BWW Review: URINETOWN at TheatreLAB Is a Stunning and Hilarious Anti-Holiday Musical
For an antidote to holiday treacle overload, look no further than TheatreLAB's superb production of "Urinetown." Written by Mark Hollmann and Greg Kotis (who have graced the musical comedy canon with nothing beyond this work), the show was an Off-Broadway sensation that moved to Broadway in 2001, just after 9/11. The Brechtian, dystopian feel of the musical surprisingly suited the mood in those dark days, and it went on to win many awards, including Tonys for Best Book and Best Score.
We're in a world where a water shortage has led to severe restrictions around human waste (Christmassy, right?). In an allegedly humanitarian move, the Urine Good Company has moved in to clean up the environment by providing mandatory-use pay toilets. Penelope Pennywise runs Public Amenity 9, in a poor section of town, with our hero Bobby Strong as her flunky, managing the long line of impecunious proletarians waiting to pee.
Much is explained by the menacing Officer Lockstock, who enforces the regulations (no peeing in the bushes) and sends offenders to Urinetown. Caldwell B. Cladwell runs Urine Good Company, and his daughter Hope has just returned from "the most expensive university in the world" to work as a fax-and-copy girl for the firm. Of course, she meets Bobby, they fall for each other, and political upheaval ensues. The agitprop presentation of the show, the beautiful songs and the nonstop comedy combine to magical effect.
TheatreLAB's production looks like it was directed by someone with a vision. That would be Matt Polson, who infuses the action with a strong sense of style and mission. You can imagine Polson engaging a cast of fully committed actors, telling them to dial everything up to 11, and setting them loose, keeping the best bits they could devise.
And there are hundreds of choice moments of amazing physical and vocal specificity. It's hard to resist the chance to simply list them, but suffice to say that Michaela Nicole is devastatingly nasty and sexy as Penelope Pennywise; Kelsey Cordrey is amazing as the baby-talking Little Sally; Anne Michelle Forbes and Allison Paige Gilman spit fire as Soupy Sue and Little Becky Two Shoes. Madison Hatfield's Hope Cladwell is the perfect manic ingénue, and the wonderful Luke Schares is terrifyingly focused as her father, Caldwell B. Cladwell. Bianca Bryan morphs seamlessly into the menacing Officer Lockstock (plenty of gender-neutral casting here).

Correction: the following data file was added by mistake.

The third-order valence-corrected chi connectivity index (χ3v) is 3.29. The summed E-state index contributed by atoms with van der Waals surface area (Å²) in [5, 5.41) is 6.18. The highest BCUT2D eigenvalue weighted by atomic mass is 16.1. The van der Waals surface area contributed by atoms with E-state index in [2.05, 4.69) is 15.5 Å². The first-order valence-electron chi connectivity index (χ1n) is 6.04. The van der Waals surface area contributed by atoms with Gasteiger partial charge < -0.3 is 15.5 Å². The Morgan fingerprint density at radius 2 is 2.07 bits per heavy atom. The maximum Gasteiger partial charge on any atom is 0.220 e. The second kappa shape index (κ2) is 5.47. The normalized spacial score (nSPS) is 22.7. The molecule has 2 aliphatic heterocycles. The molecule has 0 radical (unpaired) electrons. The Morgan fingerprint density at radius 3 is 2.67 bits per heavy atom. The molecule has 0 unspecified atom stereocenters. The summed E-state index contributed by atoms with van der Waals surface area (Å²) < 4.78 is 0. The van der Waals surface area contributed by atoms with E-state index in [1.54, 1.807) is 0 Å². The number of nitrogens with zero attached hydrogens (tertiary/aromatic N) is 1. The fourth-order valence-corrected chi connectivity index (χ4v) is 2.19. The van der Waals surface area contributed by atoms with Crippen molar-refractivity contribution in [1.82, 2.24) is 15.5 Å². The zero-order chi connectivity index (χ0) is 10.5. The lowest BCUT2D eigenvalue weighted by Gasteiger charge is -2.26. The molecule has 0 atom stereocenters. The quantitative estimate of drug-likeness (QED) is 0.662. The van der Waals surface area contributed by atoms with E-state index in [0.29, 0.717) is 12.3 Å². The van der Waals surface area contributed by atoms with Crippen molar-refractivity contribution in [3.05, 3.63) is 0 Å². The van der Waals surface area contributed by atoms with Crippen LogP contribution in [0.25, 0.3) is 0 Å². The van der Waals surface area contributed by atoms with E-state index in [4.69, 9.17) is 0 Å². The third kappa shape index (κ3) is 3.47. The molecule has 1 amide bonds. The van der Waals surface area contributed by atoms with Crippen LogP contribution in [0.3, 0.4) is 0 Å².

At a still higher level is Matt Shofner as Bobby Strong. This is a performance with so many well-considered, precisely rendered details that it takes your breath away. Each movement, each word, each glance looks machine-honed (in a good way).
Somewhat less precise but still full of manic energy are Maggie Bavolack, Levi Meerovich and Lennon Hu as assorted characters (Polson has melded some roles in novel ways). Meerovich and musical director Travis West man onstage pianos while Bavolack accompanies them with occasional clarinet support, and someone has convinced onstage drummer Joe Lubman to spend the entire show wearing a Hannibal Lecter mask.
The score is beautifully sung, with astonishing choral work. (Jason Marks is credited as music supervisor.) Connor Potter's multilevel set works well, and Michael Jarrett's lighting design is complex and effective. Nicole Morris-Anastasi provides excellent choreography that extends Polson's vision, and Ruth Hedberg's costumes are particularly witty, with interchangeable shirtfronts and the odd free-floating cuff.
The hilarity is balanced by an undercurrent of reality-our climate situation is, of course, much worse now than it was in 2001. But if you enjoy your doom and gloom accented with zany satire, this is the show for you.
TheatreLAB at The Basement, 300 E. Broad St.
Through December 28
Info at theatrelabrva.org or (804) 306-3533
Photo credit: Tom Topinka